12 Tips for Leak Detection
Seemingly insignificant water leaks around the property can end up costing owners a heap of money especially if left unattended. Just like any other infrastructure, water lines, pipework, faucets and water appliances age and wear. In result they start to leak. Leaks don’t necessarily cause property damage (although they could) but they beef up the monthly water bill, plus wasting a precious and scarce resource such as water is not advisable. Currently the state of California is experiencing some of the worst droughts in decades and water wasting meets zero tolerance by local authorities, which is shown through the steep five hundred dollar fine for wasting water. Leak detection in appliances and features is not hard at all, and one can easily localize and isolate most leaks. Water always follows the path of least resistance and drips and pools as closer to the ground as physically possible – keep that in mind while doing leak detection around the place.
Faucets see a lot of daily use, usually it is the washers and seals that are first to wave a white flag. When aged and worn, washers or seals lose their flexibility and become rigid thus leaky. When inspecting the faucet for leaks:
- Touch and feel underneath the faucet or tap to check if it is wet or if there are any visible drips;
- Check the surface (sink) under the tap for pools of dripping water;
- Visible water streaks on the tilework behind the sink are tell-tale sign of a leak;
- Remember to inspect both indoor and outdoor faucets for leaks regularly;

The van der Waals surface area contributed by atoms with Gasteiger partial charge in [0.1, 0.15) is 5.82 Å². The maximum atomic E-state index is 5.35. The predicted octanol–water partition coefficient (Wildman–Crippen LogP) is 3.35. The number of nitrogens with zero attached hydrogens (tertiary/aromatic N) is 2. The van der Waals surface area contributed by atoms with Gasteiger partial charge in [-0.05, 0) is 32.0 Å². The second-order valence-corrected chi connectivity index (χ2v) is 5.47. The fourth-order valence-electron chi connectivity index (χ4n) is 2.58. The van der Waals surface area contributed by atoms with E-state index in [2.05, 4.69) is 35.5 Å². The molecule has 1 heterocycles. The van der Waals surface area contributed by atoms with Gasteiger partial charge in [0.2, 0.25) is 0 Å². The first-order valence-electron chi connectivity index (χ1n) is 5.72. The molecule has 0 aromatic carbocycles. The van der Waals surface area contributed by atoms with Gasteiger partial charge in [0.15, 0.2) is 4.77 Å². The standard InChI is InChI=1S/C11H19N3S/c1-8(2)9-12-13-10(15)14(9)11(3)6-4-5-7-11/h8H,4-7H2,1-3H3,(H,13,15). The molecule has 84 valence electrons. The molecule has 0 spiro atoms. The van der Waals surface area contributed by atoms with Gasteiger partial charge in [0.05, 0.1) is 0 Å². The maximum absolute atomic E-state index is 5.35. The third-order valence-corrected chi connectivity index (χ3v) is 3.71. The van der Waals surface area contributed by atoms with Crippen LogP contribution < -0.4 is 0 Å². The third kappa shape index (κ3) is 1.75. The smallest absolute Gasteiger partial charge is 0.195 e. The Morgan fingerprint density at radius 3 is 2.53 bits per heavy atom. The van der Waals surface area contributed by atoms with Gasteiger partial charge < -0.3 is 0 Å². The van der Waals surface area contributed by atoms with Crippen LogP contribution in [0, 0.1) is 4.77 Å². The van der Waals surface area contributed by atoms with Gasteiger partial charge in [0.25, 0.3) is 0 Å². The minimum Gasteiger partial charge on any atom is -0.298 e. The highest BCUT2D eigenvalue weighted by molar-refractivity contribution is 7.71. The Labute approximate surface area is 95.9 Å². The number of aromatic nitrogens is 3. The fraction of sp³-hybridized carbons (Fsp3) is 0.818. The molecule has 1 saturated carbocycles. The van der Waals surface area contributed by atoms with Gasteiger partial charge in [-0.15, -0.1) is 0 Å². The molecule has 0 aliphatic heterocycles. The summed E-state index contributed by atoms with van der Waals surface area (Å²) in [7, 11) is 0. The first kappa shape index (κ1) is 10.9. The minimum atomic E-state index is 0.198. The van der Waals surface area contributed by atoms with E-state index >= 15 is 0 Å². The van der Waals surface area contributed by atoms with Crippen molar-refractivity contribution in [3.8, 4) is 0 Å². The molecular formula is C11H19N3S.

Toilets don’t leak as often, but once they do you need to act fast as toilet leaks are larger and cost you more in water bills. It is estimated than an average toilet leak can add up to many gallons of wasted water per day. How to figure out where the toilet leaks from?
- Inspect the flushing mechanism – faults will be pretty easy to spot;
- A constantly leaking toilet is likely to have a worn overflow valve – the part must be replaced;
- Plunger-ball leaks are also quite common, to check for one put a few drops of food dye in the toilet cistern and wait overnight without flushing; if the dye has leaked to the bowl then you need to replace the plunger-ball.
Dishwashers, fridges and washing machines rarely leak, but when they do the problem must be dealt with as soon as possible. When inspecting these appliances for leaks:
- Look for pools of water underneath;
- Look for stains and mould around water intakes and appliance drains;
Pools & Spa Leaks
These can be a real problem as they waste a large amount of water in little time. Check pools and spas for leaks as frequently as possible. Leak detection should include:
- Noting water supply issues, uneven water pressure and water flow to the property;
- Checking for unusually soggy ground around the pool or spa;
- Checking for loose, or out of place tiles around the pool;
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